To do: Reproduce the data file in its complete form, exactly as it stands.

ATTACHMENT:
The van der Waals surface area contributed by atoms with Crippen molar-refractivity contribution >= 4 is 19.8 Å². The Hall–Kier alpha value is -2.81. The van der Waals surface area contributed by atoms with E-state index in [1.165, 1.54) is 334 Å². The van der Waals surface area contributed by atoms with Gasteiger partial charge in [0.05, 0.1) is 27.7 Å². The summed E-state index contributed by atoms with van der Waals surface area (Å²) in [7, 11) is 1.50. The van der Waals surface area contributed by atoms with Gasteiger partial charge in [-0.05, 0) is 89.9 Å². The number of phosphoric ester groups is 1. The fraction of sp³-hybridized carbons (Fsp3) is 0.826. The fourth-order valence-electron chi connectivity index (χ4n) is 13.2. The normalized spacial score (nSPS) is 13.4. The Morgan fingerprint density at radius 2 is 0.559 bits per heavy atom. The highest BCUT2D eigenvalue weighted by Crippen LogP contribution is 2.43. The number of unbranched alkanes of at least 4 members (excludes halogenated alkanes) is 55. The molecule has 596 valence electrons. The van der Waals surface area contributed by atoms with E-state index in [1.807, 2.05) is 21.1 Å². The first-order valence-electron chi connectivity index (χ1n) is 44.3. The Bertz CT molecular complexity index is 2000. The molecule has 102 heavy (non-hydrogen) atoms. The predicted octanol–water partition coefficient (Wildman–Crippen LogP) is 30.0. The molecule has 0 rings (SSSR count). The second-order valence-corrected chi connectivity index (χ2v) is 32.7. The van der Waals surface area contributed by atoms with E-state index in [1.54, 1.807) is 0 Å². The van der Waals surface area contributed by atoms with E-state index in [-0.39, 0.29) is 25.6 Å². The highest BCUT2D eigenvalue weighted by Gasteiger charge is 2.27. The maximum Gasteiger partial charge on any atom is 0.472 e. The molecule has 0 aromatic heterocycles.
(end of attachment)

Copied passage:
The van der Waals surface area contributed by atoms with Crippen molar-refractivity contribution >= 4 is 19.8 Å². The Hall–Kier alpha value is -2.81. The van der Waals surface area contributed by atoms with E-state index in [1.165, 1.54) is 334 Å². The van der Waals surface area contributed by atoms with Gasteiger partial charge in [0.05, 0.1) is 27.7 Å². The summed E-state index contributed by atoms with van der Waals surface area (Å²) in [7, 11) is 1.50. The van der Waals surface area contributed by atoms with Gasteiger partial charge in [-0.05, 0) is 89.9 Å². The number of phosphoric ester groups is 1. The fraction of sp³-hybridized carbons (Fsp3) is 0.826. The fourth-order valence-electron chi connectivity index (χ4n) is 13.2. The normalized spacial score (nSPS) is 13.4. The Morgan fingerprint density at radius 2 is 0.559 bits per heavy atom. The highest BCUT2D eigenvalue weighted by Crippen LogP contribution is 2.43. The number of unbranched alkanes of at least 4 members (excludes halogenated alkanes) is 55. The molecule has 596 valence electrons. The van der Waals surface area contributed by atoms with E-state index in [1.807, 2.05) is 21.1 Å². The first-order valence-electron chi connectivity index (χ1n) is 44.3. The Bertz CT molecular complexity index is 2000. The molecule has 102 heavy (non-hydrogen) atoms. The predicted octanol–water partition coefficient (Wildman–Crippen LogP) is 30.0. The molecule has 0 rings (SSSR count). The second-order valence-corrected chi connectivity index (χ2v) is 32.7. The van der Waals surface area contributed by atoms with E-state index in [1.54, 1.807) is 0 Å². The van der Waals surface area contributed by atoms with E-state index in [-0.39, 0.29) is 25.6 Å². The highest BCUT2D eigenvalue weighted by Gasteiger charge is 2.27. The maximum Gasteiger partial charge on any atom is 0.472 e. The molecule has 0 aromatic heterocycles.